Lastly,a couple of months ago, after the Dickey trade, @James_in_to made a spreadsheet showing how relievers fared after knuckleballers pitch. He comes to the conclusion that relievers pitched to a 3.23 ERA when relieving a knuckleballer. I'm not sure what that is like compared to the league average from around the varying times, but it seems better than most, so I'll take it as another sign that relievers do in fact pitch better after R.A Dickey just came out of the ball game.

1 question that remains completely unsolved from the presented data is why the starters the next day saw a decrease in K%, whereas the Dickey Relievers saw an increase in K%. I don't have any good answers, but if you have any, leave a comment.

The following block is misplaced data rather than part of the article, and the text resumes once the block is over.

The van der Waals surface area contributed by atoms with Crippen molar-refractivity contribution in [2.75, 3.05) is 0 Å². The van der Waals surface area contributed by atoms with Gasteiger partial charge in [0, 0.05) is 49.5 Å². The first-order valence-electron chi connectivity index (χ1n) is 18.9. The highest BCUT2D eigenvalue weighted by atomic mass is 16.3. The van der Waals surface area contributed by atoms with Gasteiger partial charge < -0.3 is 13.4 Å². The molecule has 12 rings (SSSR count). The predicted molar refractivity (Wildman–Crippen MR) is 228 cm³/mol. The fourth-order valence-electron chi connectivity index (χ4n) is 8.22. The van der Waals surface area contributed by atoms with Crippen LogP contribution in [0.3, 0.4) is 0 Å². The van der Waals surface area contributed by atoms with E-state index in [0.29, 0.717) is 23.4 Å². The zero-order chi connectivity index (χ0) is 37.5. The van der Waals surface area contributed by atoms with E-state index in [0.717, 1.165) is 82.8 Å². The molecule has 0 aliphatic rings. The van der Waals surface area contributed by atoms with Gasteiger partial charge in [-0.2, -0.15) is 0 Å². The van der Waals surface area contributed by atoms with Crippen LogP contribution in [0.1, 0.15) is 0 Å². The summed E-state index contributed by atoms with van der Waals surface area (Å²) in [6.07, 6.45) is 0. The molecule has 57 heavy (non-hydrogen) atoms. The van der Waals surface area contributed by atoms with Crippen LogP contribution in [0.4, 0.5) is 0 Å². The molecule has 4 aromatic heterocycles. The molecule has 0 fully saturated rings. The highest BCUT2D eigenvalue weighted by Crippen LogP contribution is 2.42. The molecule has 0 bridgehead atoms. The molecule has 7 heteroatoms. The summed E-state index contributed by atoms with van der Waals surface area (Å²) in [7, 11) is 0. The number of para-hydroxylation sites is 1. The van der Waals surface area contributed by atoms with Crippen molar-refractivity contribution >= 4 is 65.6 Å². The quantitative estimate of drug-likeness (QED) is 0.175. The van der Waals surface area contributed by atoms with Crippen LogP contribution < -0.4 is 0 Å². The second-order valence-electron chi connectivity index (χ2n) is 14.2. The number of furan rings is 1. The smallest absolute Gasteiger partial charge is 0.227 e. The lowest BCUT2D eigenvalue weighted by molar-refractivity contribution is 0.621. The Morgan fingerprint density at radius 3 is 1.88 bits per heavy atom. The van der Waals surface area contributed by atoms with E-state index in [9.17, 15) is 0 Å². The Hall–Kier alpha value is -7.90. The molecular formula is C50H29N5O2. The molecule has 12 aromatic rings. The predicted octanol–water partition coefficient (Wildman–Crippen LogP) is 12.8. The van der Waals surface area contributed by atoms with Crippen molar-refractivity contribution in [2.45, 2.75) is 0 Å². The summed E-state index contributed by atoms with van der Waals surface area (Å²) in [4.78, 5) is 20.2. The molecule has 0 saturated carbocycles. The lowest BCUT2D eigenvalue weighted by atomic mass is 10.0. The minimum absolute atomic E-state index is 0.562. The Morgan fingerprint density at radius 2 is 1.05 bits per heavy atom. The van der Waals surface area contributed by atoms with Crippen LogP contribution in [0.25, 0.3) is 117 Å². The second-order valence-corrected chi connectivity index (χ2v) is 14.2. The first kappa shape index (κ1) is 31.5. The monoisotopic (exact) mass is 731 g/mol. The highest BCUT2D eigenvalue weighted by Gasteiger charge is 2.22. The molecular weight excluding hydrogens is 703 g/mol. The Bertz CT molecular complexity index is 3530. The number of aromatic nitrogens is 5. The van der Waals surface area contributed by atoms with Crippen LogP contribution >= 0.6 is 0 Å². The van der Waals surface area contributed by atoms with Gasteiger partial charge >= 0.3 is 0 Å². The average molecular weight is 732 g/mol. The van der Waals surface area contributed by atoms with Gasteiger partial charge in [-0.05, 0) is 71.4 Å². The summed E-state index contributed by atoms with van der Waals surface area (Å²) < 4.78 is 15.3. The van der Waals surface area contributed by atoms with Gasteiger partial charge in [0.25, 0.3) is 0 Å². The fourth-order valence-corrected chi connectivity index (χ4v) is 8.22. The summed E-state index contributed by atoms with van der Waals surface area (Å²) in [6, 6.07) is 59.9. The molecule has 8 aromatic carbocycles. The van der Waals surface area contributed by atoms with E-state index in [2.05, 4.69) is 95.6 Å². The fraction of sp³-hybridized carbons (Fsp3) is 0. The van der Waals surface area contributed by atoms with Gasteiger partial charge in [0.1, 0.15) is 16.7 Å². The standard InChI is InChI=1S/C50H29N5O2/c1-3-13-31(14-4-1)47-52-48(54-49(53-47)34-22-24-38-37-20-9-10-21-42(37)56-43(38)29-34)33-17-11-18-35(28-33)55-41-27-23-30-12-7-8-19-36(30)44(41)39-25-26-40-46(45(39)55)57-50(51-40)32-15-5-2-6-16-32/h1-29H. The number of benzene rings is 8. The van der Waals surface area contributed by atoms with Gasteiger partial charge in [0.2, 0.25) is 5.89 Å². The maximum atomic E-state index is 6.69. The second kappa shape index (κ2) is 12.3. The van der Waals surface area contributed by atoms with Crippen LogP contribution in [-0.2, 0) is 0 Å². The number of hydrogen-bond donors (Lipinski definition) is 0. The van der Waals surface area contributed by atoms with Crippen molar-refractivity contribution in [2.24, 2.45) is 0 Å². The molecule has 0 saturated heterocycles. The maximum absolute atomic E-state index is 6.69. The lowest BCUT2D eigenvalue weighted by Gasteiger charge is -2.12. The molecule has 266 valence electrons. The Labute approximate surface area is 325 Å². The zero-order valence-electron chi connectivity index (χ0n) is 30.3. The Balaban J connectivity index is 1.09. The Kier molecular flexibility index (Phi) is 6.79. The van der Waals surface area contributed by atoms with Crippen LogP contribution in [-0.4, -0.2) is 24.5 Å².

So, the evidence might not be the most concrete, but until BP or Elias or any stat organizations like one of those really does an investigation into this, we can't really conclude that this is fact. It would be logical to say that hitters aren't the same after facing Dickey, and the small bit of info we have supports that theory. I'll take any advantage we can get this season, and who knows, maybe this additional 1 WAR or so might be the win that put's the Jays over the Rays come September!

Hope you enjoyed, and I'd love to discuss this, so feel free to please comment below.

You can follow me on twitter, @gideonturk. To connect with the site, Follow us on Twitter, and Like us on Facebook.

Ewan Ross contributed to this point.